Following my American League rundown earlier today, here are my picks for the Gold Glove awards in the National League.

Pitcher–Zack Greinke, Arizona Diamondbacks: That Greinke is the four-time defending winner of this award is probably all the evidence that is necessary to presume he will win again in 2018, but his numbers from this season support his reputation. Greinke tied with Julio Teheran of the Atlanta Braves for first place among pitchers by Defensive Runs Saved, while leading the NL’s pitchers in putouts, tying for fourth in assists, and committing zero errors. His two stolen bases allowed tied with St. Louis Cardinals starter Miles Mikolas for the fewest among pitchers with 150 or more innings, and Greinke had over 200. Teheran and Mikolas are nice also-rans, but there really isn’t an argument for putting either ahead of Zack Greinke.

Catcher–Yasmani Grandal, Los Angeles Dodgers: Although his defense was much maligned during this year’s postseason, the Gold Glove is a regular season award, and Yasmani Grandal is the best pitch framer in Major League Baseball, saving 15.7 additional runs over the typical backstop. A strong Gold Glove case could be made for Jeff Mathis of the Arizona Diamondbacks, an even nerdier pick thanks to his complete lack of offensive ability (but excellent defensive metrics), but I went with Grandal on the grounds of catching nearly double the innings of Mathis on the season.

First Base–Freddie Freeman, Atlanta Braves: Although more known for his excellent bat, Freddie Freeman saved more runs by Ultimate Zone Rating than any other National League first baseman on the season. Additionally, he led the NL in Out of Zone plays and trailed Brandon Belt of the San Francisco Giants, who would be my #2 pick, by just one Defensive Run Saved. Those who take advanced defensive metrics more seriously than Gold Glove winners may be interested to hear that Eric Hosmer, reputationally the best defensive first baseman in the sport, was the third-worst defensive first baseman in the NL this season, just better than much-beleaguered Cardinals first baseman Jose Martinez and just worse than Colorado Rockies transient Ian Desmond.

Second Base–Kolten Wong, St. Louis Cardinals: While division rival Javier Baez may enjoy the more storied reputation, Kolten Wong was considerably better by any quantifiable measure in 2018. Wong led NL second baseman in plus-minus runs, Defensive Runs Saved, UZR runs saved, Double Play Runs Saved, and Range Runs Saved. For years, Wong made spectacular plays while occasionally supplying notorious mishaps, but in 2018, everything came together and he was easily the league’s best at his position.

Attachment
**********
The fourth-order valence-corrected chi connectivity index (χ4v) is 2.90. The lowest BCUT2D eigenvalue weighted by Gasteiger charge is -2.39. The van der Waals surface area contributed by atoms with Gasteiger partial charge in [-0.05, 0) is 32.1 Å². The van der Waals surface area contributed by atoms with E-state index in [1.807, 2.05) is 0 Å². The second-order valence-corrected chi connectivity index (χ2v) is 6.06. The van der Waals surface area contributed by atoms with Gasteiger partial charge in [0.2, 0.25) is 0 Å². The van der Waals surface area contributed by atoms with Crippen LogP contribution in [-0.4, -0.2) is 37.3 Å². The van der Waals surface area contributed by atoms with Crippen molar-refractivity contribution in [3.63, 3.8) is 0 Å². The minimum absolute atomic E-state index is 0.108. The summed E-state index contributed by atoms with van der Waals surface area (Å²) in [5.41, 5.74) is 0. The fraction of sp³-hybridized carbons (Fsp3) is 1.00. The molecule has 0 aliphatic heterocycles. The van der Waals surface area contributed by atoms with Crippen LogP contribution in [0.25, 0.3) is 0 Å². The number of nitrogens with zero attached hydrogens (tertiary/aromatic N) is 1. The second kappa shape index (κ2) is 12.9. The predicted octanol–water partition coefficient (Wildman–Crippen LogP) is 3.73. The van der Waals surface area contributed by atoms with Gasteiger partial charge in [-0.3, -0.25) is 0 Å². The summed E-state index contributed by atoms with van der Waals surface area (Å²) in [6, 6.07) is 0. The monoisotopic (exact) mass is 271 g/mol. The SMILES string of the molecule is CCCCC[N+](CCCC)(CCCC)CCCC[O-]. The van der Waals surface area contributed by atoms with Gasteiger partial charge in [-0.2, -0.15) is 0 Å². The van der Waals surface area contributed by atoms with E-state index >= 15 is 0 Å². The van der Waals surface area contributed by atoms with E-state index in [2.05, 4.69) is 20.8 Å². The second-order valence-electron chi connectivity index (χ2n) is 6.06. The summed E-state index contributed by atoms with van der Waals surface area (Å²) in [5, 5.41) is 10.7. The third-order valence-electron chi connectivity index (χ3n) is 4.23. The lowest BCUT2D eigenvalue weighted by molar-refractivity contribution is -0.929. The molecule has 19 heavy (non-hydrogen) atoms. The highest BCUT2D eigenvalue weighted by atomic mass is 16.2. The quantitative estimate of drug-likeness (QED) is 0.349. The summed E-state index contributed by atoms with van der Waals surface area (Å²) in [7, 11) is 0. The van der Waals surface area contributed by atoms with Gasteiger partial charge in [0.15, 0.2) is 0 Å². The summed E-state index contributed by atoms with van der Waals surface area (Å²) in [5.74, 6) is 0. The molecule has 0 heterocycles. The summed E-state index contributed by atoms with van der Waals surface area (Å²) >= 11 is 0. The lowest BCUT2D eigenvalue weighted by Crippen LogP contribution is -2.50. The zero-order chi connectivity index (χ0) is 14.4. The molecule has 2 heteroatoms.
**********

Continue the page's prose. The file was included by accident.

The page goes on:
Third Base–Nolan Arenado, Colorado Rockies: Although his reputation has long exceeded his actual production, Arenado displayed a flair for the dramatic in 2018 which earns him this award, if not quite “modern day Brooks Robinson” comps. By Ultimate Zone Rating, he trails Washington Nationals third baseman Anthony Rendon by a hair, but Arenado holds an edge by Defensive Runs Saved (DRS actually has Rendon as negative; anecdotally, I don’t believe for a second that Rendon is a bad fielder, but it’s enough to give me some hesitation) and by Out of Zone plays, Arenado was easily the most electrifying NL third baseman–his league-leading 69 such plays more than doubled those of Rendon.

Shortstop–Nick Ahmed, Arizona Diamondbacks: Cases can be made for a handful of NL shortstops, including Dansby Swanson of the Atlanta Braves and, improbably, Cardinals shortstop Paul DeJong, who led the league’s shortstops in UZR. But ultimately, I went with Nick Ahmed, somewhat decisively the NL’s leader in Defensive Runs Saved and plus-minus while finishing a close second to the Nationals’ Trea Turner in Out of Zone plays.

Left Field–Corey Dickerson, Pittsburgh Pirates: Although Kyle Schwarber has the slight UZR edge thanks to his stronger arm, Corey Dickerson gets the hardware thanks to his far superior range. He bested the Cubs left fielder by 14 Defensive Runs Saved, 21 plus-minus runs, and 56 out-of-zone plays. With defending award winner Marcell Ozuna having a down year defensively (though not as down as it might have seemed), the path should be clear for Corey Dickerson to win the award.

Center Field–Harrison Bader, St. Louis Cardinals: The case for Milwaukee Brewers center fielder Lorenzo Cain is a strong one, though on the strength of what Bader did this season, rather than projecting what he will do in future seasons, I am deferring to the Cardinals rookie. Bader had a slight UZR edge, though his edge was more substantial–nearly double Cain’s–when looking at it on a rate basis. Bader had the statistically stronger arm and committed fewer errors and while Cain had the edge by range, it wasn’t by a huge factor.

Right Field–Jason Heyward, Chicago Cubs: Heyward’s numbers were somewhat down from previous campaigns in 2018, and while I tried not to defer to his reputation when evaluating one season’s worth of work, it’s hard to pretend that it wasn’t something of a tiebreaker in his race against Miami Marlins rookie Brian Anderson. To be clear, Heyward was still good–he finished just 0.7 UZR runs and 1 DRS run behind Anderson, and Heyward had the superior arm. At the end of the day, Jason Heyward made more spectacular plays–68 OOZ plays to Anderson’s 60–so I’m going with that.

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